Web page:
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Resources to get you started with Algorithmia

Javascript

Updated

The Algorithmia JavaScript client provides a native interface for calling algorithms using the Algorithmia API.

This guide will cover setting up the client, calling an algorithm using direct user input, and calling an algorithm that uses JSON as input. For complete details about the Algorithmia API, please refer to the API Docs.

The code in this guide can be run from the JavaScript console in your browser or used in your own scripts.

Set Up the Client

The JavaScript client can be downloaded from https://algorithmia.com/v1/clients/js/algorithmia-0.2.1.js and the JavaScript file can be included as a script tag:

<script src="//algorithmia.com/v1/clients/js/algorithmia-0.2.1.js" type="text/javascript"></script>

To use the client you’ll need an API key, which Algorithmia uses for fine-grained authentication across the platform. For this example, we’ll use the default-key that was created along with your account, which has a broad set of permissions. Log in to Algorithmia and navigate to Home > API Keys to find your key, or read the API keys documentation for more information.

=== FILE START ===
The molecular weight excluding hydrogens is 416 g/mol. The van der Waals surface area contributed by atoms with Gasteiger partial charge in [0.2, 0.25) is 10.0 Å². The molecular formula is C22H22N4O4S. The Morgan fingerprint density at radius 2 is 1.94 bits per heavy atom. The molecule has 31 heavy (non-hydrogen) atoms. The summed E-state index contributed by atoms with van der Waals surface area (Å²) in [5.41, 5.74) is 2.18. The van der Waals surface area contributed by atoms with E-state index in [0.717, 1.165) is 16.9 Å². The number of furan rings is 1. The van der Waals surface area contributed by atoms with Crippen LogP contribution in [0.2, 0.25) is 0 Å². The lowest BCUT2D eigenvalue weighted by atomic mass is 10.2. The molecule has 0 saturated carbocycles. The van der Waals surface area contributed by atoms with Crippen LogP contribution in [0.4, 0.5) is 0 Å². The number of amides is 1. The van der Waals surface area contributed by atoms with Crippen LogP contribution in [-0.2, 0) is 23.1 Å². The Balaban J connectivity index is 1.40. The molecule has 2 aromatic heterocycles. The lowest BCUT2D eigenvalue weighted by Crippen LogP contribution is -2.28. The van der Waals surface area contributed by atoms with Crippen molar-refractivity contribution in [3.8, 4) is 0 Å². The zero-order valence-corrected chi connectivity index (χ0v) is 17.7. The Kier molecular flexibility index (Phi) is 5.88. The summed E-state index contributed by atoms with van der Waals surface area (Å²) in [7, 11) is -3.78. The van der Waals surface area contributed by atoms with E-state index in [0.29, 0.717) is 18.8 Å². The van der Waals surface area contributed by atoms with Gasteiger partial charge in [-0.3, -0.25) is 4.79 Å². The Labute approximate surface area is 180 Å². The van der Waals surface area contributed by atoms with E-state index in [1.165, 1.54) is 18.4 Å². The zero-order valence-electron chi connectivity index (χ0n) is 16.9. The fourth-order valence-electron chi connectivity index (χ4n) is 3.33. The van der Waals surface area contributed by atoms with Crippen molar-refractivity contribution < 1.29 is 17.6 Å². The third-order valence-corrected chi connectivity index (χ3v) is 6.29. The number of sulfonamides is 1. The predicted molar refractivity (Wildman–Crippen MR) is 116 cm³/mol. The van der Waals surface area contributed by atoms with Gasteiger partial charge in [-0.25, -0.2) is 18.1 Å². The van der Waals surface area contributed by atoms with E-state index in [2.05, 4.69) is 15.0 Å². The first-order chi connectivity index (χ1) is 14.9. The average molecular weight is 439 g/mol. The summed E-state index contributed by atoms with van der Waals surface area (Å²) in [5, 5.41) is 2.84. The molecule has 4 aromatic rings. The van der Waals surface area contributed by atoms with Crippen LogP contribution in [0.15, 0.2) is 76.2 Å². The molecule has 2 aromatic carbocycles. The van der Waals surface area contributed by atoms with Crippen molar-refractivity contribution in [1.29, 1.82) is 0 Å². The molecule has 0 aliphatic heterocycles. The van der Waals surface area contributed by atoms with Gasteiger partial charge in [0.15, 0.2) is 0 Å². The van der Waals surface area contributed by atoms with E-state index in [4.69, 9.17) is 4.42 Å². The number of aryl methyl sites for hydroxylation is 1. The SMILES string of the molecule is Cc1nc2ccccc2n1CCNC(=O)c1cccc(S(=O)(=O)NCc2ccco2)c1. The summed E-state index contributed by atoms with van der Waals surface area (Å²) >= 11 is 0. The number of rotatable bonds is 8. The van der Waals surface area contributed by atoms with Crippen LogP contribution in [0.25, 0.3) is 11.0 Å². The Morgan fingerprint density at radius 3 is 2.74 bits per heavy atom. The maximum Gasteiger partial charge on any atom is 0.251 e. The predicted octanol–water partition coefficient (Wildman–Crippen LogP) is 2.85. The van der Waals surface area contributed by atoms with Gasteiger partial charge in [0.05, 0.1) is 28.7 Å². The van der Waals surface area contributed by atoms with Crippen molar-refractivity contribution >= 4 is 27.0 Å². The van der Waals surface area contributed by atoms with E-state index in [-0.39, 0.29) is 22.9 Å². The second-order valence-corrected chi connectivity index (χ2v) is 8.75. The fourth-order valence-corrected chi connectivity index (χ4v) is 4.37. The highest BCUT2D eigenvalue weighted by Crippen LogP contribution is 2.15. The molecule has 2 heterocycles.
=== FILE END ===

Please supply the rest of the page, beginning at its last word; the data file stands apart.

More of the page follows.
Once the client is included, you can instantiate the client object:

var client = Algorithmia.client("YOUR_API_KEY");

Specifying an On-Premises or Private Cloud Endpoint

This feature is available to Algorithmia Enterprise users only.

If you are running Algorithmia Enterprise, you can specify the API endpoint when you create the client object:

var client = Algorithmia.client("YOUR_API_KEY", "https://mylocalendpoint/v1/web/algo");

Calling an Algorithm

Algorithms take three basic types of input whether they are invoked directly through the API or by using a client library: strings, JSON, and binary data. In addition, individual algorithms might have their own I/O requirements, such as using different data types for input and output, or accepting multiple types of input, so consult the input and output sections of an algorithm’s documentation for specifics.

The first algorithm we’ll call is a demo version of the algorithm used in the Algorithm Development Getting Started guide, which is available at demo/Hello. Looking at the algorithm’s documentation, it takes a string as input and returns a string.

In order to call an Algorithm from JavaScript, we need to first create an algorithm object. With the client already instantiated, we can run the following code to create an object:

var algo = client.algo("demo/Hello");

Then, we can use the .pipe() method to call the algorithm, and provide our input as the argument to the function. The JavaScript client returns a promise, so we can use .then() to handle the result and any errors.

algo.pipe("HAL 9000").then(function (output)
    {
        if(output.error) return console.error("error: " + output.error.message);
        console.log(output.result);
    });

Which should print the phrase Hello HAL 9000 to the console.

JSON Inputs